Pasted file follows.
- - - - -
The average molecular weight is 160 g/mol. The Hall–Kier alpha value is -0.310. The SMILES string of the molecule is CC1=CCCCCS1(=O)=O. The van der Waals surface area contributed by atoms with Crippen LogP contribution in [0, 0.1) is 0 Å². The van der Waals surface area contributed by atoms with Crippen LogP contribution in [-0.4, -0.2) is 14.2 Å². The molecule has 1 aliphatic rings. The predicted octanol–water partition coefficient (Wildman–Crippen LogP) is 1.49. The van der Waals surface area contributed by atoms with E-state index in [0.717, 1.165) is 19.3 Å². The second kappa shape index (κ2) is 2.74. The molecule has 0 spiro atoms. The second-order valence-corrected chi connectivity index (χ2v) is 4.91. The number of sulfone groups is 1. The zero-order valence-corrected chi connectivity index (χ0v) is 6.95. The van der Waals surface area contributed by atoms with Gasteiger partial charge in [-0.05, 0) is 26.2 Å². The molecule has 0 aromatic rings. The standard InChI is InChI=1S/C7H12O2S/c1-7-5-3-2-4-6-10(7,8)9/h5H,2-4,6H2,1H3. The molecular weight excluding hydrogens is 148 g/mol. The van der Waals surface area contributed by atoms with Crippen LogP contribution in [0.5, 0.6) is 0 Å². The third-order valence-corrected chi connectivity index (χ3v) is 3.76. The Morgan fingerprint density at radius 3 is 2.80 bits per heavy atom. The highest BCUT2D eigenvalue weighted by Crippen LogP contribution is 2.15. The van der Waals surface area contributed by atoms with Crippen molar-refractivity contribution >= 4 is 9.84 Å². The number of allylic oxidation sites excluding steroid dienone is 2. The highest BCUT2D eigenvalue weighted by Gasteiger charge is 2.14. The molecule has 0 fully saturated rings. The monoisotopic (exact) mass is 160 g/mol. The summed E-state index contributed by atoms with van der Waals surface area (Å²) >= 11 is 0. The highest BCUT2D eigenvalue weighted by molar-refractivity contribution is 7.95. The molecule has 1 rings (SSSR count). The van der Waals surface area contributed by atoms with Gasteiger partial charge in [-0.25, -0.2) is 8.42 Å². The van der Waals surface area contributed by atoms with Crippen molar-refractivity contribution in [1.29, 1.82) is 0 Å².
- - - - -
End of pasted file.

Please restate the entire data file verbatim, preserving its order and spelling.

The average molecular weight is 160 g/mol. The Hall–Kier alpha value is -0.310. The SMILES string of the molecule is CC1=CCCCCS1(=O)=O. The van der Waals surface area contributed by atoms with Crippen LogP contribution in [0, 0.1) is 0 Å². The van der Waals surface area contributed by atoms with Crippen LogP contribution in [-0.4, -0.2) is 14.2 Å². The molecule has 1 aliphatic rings. The predicted octanol–water partition coefficient (Wildman–Crippen LogP) is 1.49. The van der Waals surface area contributed by atoms with E-state index in [0.717, 1.165) is 19.3 Å². The second kappa shape index (κ2) is 2.74. The molecule has 0 spiro atoms. The second-order valence-corrected chi connectivity index (χ2v) is 4.91. The number of sulfone groups is 1. The zero-order valence-corrected chi connectivity index (χ0v) is 6.95. The van der Waals surface area contributed by atoms with Gasteiger partial charge in [-0.05, 0) is 26.2 Å². The molecule has 0 aromatic rings. The standard InChI is InChI=1S/C7H12O2S/c1-7-5-3-2-4-6-10(7,8)9/h5H,2-4,6H2,1H3. The molecular weight excluding hydrogens is 148 g/mol. The van der Waals surface area contributed by atoms with Crippen LogP contribution in [0.5, 0.6) is 0 Å². The third-order valence-corrected chi connectivity index (χ3v) is 3.76. The Morgan fingerprint density at radius 3 is 2.80 bits per heavy atom. The highest BCUT2D eigenvalue weighted by Crippen LogP contribution is 2.15. The van der Waals surface area contributed by atoms with Crippen molar-refractivity contribution >= 4 is 9.84 Å². The number of allylic oxidation sites excluding steroid dienone is 2. The highest BCUT2D eigenvalue weighted by Gasteiger charge is 2.14. The molecule has 0 fully saturated rings. The monoisotopic (exact) mass is 160 g/mol. The summed E-state index contributed by atoms with van der Waals surface area (Å²) >= 11 is 0. The highest BCUT2D eigenvalue weighted by molar-refractivity contribution is 7.95. The molecule has 1 rings (SSSR count). The van der Waals surface area contributed by atoms with Gasteiger partial charge in [-0.25, -0.2) is 8.42 Å². The van der Waals surface area contributed by atoms with Crippen molar-refractivity contribution in [1.29, 1.82) is 0 Å².